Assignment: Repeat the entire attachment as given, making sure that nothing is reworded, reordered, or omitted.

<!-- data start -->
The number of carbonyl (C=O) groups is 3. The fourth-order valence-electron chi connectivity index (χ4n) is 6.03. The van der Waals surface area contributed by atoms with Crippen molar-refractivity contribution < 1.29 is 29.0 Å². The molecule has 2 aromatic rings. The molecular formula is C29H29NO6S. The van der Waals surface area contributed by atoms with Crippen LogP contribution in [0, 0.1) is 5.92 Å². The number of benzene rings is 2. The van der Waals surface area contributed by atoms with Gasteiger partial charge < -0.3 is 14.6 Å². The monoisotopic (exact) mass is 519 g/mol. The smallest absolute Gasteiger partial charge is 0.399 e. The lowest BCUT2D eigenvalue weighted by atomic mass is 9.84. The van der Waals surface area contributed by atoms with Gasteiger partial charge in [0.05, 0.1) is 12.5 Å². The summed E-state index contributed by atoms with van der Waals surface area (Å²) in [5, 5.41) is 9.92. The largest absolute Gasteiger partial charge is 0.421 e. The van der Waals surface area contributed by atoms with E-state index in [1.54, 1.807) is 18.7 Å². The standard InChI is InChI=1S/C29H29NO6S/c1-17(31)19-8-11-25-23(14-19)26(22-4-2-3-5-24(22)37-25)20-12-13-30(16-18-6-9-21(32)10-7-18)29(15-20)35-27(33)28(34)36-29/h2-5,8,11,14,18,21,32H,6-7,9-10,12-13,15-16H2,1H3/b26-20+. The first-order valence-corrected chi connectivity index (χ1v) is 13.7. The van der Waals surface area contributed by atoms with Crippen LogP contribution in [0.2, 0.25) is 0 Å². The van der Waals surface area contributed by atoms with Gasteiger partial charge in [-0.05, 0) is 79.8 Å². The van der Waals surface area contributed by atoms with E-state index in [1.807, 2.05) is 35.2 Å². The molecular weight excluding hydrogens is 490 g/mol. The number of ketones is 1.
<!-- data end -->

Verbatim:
The number of carbonyl (C=O) groups is 3. The fourth-order valence-electron chi connectivity index (χ4n) is 6.03. The van der Waals surface area contributed by atoms with Crippen molar-refractivity contribution < 1.29 is 29.0 Å². The molecule has 2 aromatic rings. The molecular formula is C29H29NO6S. The van der Waals surface area contributed by atoms with Crippen LogP contribution in [0, 0.1) is 5.92 Å². The number of benzene rings is 2. The van der Waals surface area contributed by atoms with Gasteiger partial charge < -0.3 is 14.6 Å². The monoisotopic (exact) mass is 519 g/mol. The smallest absolute Gasteiger partial charge is 0.399 e. The lowest BCUT2D eigenvalue weighted by atomic mass is 9.84. The van der Waals surface area contributed by atoms with Gasteiger partial charge in [0.05, 0.1) is 12.5 Å². The summed E-state index contributed by atoms with van der Waals surface area (Å²) in [5, 5.41) is 9.92. The largest absolute Gasteiger partial charge is 0.421 e. The van der Waals surface area contributed by atoms with E-state index in [1.54, 1.807) is 18.7 Å². The standard InChI is InChI=1S/C29H29NO6S/c1-17(31)19-8-11-25-23(14-19)26(22-4-2-3-5-24(22)37-25)20-12-13-30(16-18-6-9-21(32)10-7-18)29(15-20)35-27(33)28(34)36-29/h2-5,8,11,14,18,21,32H,6-7,9-10,12-13,15-16H2,1H3/b26-20+. The first-order valence-corrected chi connectivity index (χ1v) is 13.7. The van der Waals surface area contributed by atoms with Crippen LogP contribution in [0.2, 0.25) is 0 Å². The van der Waals surface area contributed by atoms with Gasteiger partial charge in [-0.05, 0) is 79.8 Å². The van der Waals surface area contributed by atoms with E-state index in [1.807, 2.05) is 35.2 Å². The molecular weight excluding hydrogens is 490 g/mol. The number of ketones is 1.